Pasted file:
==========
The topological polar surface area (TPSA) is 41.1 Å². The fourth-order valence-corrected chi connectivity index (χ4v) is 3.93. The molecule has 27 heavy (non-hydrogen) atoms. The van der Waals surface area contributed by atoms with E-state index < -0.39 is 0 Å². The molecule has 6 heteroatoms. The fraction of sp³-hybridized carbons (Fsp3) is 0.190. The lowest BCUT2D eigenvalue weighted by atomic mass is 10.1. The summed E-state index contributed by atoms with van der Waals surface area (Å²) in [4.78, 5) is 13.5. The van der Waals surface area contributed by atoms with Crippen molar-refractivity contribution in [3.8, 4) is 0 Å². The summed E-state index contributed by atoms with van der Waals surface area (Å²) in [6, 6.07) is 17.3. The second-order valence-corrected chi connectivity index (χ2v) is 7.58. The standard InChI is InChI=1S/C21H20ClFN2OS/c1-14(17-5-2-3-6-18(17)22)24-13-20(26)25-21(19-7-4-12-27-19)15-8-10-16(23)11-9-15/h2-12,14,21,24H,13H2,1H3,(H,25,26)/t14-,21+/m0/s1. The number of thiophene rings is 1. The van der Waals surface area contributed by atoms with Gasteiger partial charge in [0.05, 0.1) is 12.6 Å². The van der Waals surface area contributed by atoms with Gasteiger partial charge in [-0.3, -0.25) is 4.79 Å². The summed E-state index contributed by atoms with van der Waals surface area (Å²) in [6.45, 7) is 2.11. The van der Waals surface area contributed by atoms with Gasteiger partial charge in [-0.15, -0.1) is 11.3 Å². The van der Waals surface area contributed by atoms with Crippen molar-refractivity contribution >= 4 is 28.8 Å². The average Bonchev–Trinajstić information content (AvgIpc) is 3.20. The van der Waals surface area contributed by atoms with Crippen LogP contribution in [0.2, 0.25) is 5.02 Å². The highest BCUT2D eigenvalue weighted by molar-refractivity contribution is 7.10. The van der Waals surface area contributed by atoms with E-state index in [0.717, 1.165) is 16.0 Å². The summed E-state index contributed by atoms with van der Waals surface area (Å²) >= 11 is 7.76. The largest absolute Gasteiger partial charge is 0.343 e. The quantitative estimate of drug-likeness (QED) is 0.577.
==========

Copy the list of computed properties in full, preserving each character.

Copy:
The topological polar surface area (TPSA) is 41.1 Å². The fourth-order valence-corrected chi connectivity index (χ4v) is 3.93. The molecule has 27 heavy (non-hydrogen) atoms. The van der Waals surface area contributed by atoms with E-state index < -0.39 is 0 Å². The molecule has 6 heteroatoms. The fraction of sp³-hybridized carbons (Fsp3) is 0.190. The lowest BCUT2D eigenvalue weighted by atomic mass is 10.1. The summed E-state index contributed by atoms with van der Waals surface area (Å²) in [4.78, 5) is 13.5. The van der Waals surface area contributed by atoms with Crippen molar-refractivity contribution in [3.8, 4) is 0 Å². The summed E-state index contributed by atoms with van der Waals surface area (Å²) in [6, 6.07) is 17.3. The second-order valence-corrected chi connectivity index (χ2v) is 7.58. The standard InChI is InChI=1S/C21H20ClFN2OS/c1-14(17-5-2-3-6-18(17)22)24-13-20(26)25-21(19-7-4-12-27-19)15-8-10-16(23)11-9-15/h2-12,14,21,24H,13H2,1H3,(H,25,26)/t14-,21+/m0/s1. The number of thiophene rings is 1. The van der Waals surface area contributed by atoms with Gasteiger partial charge in [0.05, 0.1) is 12.6 Å². The van der Waals surface area contributed by atoms with Gasteiger partial charge in [-0.3, -0.25) is 4.79 Å². The summed E-state index contributed by atoms with van der Waals surface area (Å²) in [6.45, 7) is 2.11. The van der Waals surface area contributed by atoms with Gasteiger partial charge in [-0.15, -0.1) is 11.3 Å². The van der Waals surface area contributed by atoms with Crippen molar-refractivity contribution >= 4 is 28.8 Å². The average Bonchev–Trinajstić information content (AvgIpc) is 3.20. The van der Waals surface area contributed by atoms with Crippen LogP contribution in [0.2, 0.25) is 5.02 Å². The highest BCUT2D eigenvalue weighted by molar-refractivity contribution is 7.10. The van der Waals surface area contributed by atoms with E-state index in [0.717, 1.165) is 16.0 Å². The summed E-state index contributed by atoms with van der Waals surface area (Å²) >= 11 is 7.76. The largest absolute Gasteiger partial charge is 0.343 e. The quantitative estimate of drug-likeness (QED) is 0.577.